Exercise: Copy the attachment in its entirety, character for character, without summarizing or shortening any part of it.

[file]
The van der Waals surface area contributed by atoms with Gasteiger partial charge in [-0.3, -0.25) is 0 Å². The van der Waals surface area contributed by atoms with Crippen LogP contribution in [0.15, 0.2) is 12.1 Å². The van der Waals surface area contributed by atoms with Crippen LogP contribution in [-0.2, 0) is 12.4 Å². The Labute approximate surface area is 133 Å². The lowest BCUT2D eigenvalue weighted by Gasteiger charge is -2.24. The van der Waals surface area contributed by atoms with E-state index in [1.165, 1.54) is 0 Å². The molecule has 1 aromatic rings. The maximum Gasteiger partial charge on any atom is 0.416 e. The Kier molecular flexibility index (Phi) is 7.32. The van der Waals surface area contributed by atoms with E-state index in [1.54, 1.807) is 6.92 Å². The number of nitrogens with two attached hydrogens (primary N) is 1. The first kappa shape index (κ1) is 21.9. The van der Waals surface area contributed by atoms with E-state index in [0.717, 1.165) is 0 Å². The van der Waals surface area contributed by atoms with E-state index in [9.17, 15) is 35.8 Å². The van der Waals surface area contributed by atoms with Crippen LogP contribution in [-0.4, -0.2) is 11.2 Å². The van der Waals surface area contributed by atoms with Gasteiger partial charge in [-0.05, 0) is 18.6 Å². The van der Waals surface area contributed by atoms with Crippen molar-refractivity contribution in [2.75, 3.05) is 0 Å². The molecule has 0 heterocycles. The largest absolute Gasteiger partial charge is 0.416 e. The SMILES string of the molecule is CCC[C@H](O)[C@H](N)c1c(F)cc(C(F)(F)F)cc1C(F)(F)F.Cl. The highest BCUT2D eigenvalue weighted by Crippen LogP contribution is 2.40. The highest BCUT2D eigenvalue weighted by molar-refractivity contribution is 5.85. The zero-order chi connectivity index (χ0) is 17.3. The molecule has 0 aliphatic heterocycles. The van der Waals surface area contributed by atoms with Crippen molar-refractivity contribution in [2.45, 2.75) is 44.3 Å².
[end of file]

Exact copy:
The van der Waals surface area contributed by atoms with Gasteiger partial charge in [-0.3, -0.25) is 0 Å². The van der Waals surface area contributed by atoms with Crippen LogP contribution in [0.15, 0.2) is 12.1 Å². The van der Waals surface area contributed by atoms with Crippen LogP contribution in [-0.2, 0) is 12.4 Å². The Labute approximate surface area is 133 Å². The lowest BCUT2D eigenvalue weighted by Gasteiger charge is -2.24. The van der Waals surface area contributed by atoms with E-state index in [1.165, 1.54) is 0 Å². The molecule has 1 aromatic rings. The maximum Gasteiger partial charge on any atom is 0.416 e. The Kier molecular flexibility index (Phi) is 7.32. The van der Waals surface area contributed by atoms with E-state index in [1.54, 1.807) is 6.92 Å². The number of nitrogens with two attached hydrogens (primary N) is 1. The first kappa shape index (κ1) is 21.9. The van der Waals surface area contributed by atoms with E-state index in [0.717, 1.165) is 0 Å². The van der Waals surface area contributed by atoms with E-state index in [9.17, 15) is 35.8 Å². The van der Waals surface area contributed by atoms with Crippen LogP contribution in [-0.4, -0.2) is 11.2 Å². The van der Waals surface area contributed by atoms with Gasteiger partial charge in [-0.05, 0) is 18.6 Å². The van der Waals surface area contributed by atoms with Crippen molar-refractivity contribution in [2.75, 3.05) is 0 Å². The molecule has 0 heterocycles. The largest absolute Gasteiger partial charge is 0.416 e. The SMILES string of the molecule is CCC[C@H](O)[C@H](N)c1c(F)cc(C(F)(F)F)cc1C(F)(F)F.Cl. The highest BCUT2D eigenvalue weighted by Crippen LogP contribution is 2.40. The highest BCUT2D eigenvalue weighted by molar-refractivity contribution is 5.85. The zero-order chi connectivity index (χ0) is 17.3. The molecule has 0 aliphatic heterocycles. The van der Waals surface area contributed by atoms with Crippen molar-refractivity contribution in [2.45, 2.75) is 44.3 Å².